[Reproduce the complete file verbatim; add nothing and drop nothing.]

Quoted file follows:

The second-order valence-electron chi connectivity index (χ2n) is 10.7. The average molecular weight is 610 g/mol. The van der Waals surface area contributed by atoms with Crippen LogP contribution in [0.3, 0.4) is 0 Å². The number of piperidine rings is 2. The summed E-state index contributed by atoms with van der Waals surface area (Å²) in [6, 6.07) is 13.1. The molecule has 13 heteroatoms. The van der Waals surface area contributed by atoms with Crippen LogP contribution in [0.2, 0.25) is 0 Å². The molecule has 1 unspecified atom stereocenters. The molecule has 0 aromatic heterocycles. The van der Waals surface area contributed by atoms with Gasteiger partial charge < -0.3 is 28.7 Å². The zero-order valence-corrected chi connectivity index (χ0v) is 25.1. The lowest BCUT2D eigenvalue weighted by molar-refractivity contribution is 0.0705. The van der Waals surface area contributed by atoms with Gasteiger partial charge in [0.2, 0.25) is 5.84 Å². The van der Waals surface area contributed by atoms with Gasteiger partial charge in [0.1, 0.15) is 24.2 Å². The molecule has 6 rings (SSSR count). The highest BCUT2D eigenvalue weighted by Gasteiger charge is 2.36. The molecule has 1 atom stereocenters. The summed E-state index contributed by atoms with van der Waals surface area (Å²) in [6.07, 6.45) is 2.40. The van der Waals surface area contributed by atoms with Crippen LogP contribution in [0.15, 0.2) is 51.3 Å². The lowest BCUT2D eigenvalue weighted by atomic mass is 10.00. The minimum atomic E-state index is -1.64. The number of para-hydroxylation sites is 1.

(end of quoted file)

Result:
The second-order valence-electron chi connectivity index (χ2n) is 10.7. The average molecular weight is 610 g/mol. The van der Waals surface area contributed by atoms with Crippen LogP contribution in [0.3, 0.4) is 0 Å². The number of piperidine rings is 2. The summed E-state index contributed by atoms with van der Waals surface area (Å²) in [6, 6.07) is 13.1. The molecule has 13 heteroatoms. The van der Waals surface area contributed by atoms with Crippen LogP contribution in [0.2, 0.25) is 0 Å². The molecule has 1 unspecified atom stereocenters. The molecule has 0 aromatic heterocycles. The van der Waals surface area contributed by atoms with Gasteiger partial charge < -0.3 is 28.7 Å². The zero-order valence-corrected chi connectivity index (χ0v) is 25.1. The lowest BCUT2D eigenvalue weighted by molar-refractivity contribution is 0.0705. The van der Waals surface area contributed by atoms with Gasteiger partial charge in [0.2, 0.25) is 5.84 Å². The van der Waals surface area contributed by atoms with Gasteiger partial charge in [0.1, 0.15) is 24.2 Å². The molecule has 6 rings (SSSR count). The highest BCUT2D eigenvalue weighted by Gasteiger charge is 2.36. The molecule has 1 atom stereocenters. The summed E-state index contributed by atoms with van der Waals surface area (Å²) in [6.07, 6.45) is 2.40. The van der Waals surface area contributed by atoms with Crippen LogP contribution in [0.15, 0.2) is 51.3 Å². The lowest BCUT2D eigenvalue weighted by atomic mass is 10.00. The minimum atomic E-state index is -1.64. The number of para-hydroxylation sites is 1.